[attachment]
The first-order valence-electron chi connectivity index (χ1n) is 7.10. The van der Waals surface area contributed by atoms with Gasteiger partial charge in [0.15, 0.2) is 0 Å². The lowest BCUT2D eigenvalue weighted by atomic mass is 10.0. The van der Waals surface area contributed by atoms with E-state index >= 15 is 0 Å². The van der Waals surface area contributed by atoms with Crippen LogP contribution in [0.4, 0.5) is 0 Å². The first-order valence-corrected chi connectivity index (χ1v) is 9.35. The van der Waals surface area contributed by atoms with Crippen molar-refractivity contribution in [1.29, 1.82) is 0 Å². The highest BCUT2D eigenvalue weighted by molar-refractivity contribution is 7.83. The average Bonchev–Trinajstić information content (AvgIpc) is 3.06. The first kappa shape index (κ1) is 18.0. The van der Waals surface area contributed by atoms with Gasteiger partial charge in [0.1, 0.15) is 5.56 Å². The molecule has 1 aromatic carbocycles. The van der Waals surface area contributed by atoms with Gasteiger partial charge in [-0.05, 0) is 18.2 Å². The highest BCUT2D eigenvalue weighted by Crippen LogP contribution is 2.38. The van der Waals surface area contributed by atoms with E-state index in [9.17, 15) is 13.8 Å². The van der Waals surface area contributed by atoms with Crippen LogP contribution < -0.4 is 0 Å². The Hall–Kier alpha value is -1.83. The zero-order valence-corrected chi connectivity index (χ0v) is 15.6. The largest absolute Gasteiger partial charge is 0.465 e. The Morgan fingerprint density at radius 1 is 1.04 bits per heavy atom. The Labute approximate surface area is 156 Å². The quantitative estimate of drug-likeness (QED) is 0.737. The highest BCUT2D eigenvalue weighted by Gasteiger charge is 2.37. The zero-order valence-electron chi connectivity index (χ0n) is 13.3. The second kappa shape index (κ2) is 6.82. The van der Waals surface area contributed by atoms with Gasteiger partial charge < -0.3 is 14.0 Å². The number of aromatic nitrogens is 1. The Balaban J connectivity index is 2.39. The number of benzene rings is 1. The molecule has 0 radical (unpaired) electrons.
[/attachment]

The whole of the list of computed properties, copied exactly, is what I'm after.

The first-order valence-electron chi connectivity index (χ1n) is 7.10. The van der Waals surface area contributed by atoms with Gasteiger partial charge in [0.15, 0.2) is 0 Å². The lowest BCUT2D eigenvalue weighted by atomic mass is 10.0. The van der Waals surface area contributed by atoms with E-state index >= 15 is 0 Å². The van der Waals surface area contributed by atoms with Crippen LogP contribution in [0.4, 0.5) is 0 Å². The first-order valence-corrected chi connectivity index (χ1v) is 9.35. The van der Waals surface area contributed by atoms with Crippen molar-refractivity contribution in [1.29, 1.82) is 0 Å². The highest BCUT2D eigenvalue weighted by molar-refractivity contribution is 7.83. The average Bonchev–Trinajstić information content (AvgIpc) is 3.06. The first kappa shape index (κ1) is 18.0. The van der Waals surface area contributed by atoms with Gasteiger partial charge in [0.1, 0.15) is 5.56 Å². The molecule has 1 aromatic carbocycles. The van der Waals surface area contributed by atoms with Gasteiger partial charge in [-0.05, 0) is 18.2 Å². The highest BCUT2D eigenvalue weighted by Crippen LogP contribution is 2.38. The van der Waals surface area contributed by atoms with E-state index in [9.17, 15) is 13.8 Å². The van der Waals surface area contributed by atoms with Crippen LogP contribution < -0.4 is 0 Å². The Hall–Kier alpha value is -1.83. The zero-order valence-corrected chi connectivity index (χ0v) is 15.6. The largest absolute Gasteiger partial charge is 0.465 e. The Morgan fingerprint density at radius 1 is 1.04 bits per heavy atom. The Labute approximate surface area is 156 Å². The quantitative estimate of drug-likeness (QED) is 0.737. The highest BCUT2D eigenvalue weighted by Gasteiger charge is 2.37. The zero-order valence-electron chi connectivity index (χ0n) is 13.3. The second kappa shape index (κ2) is 6.82. The van der Waals surface area contributed by atoms with Gasteiger partial charge < -0.3 is 14.0 Å². The number of aromatic nitrogens is 1. The Balaban J connectivity index is 2.39. The number of benzene rings is 1. The molecule has 0 radical (unpaired) electrons.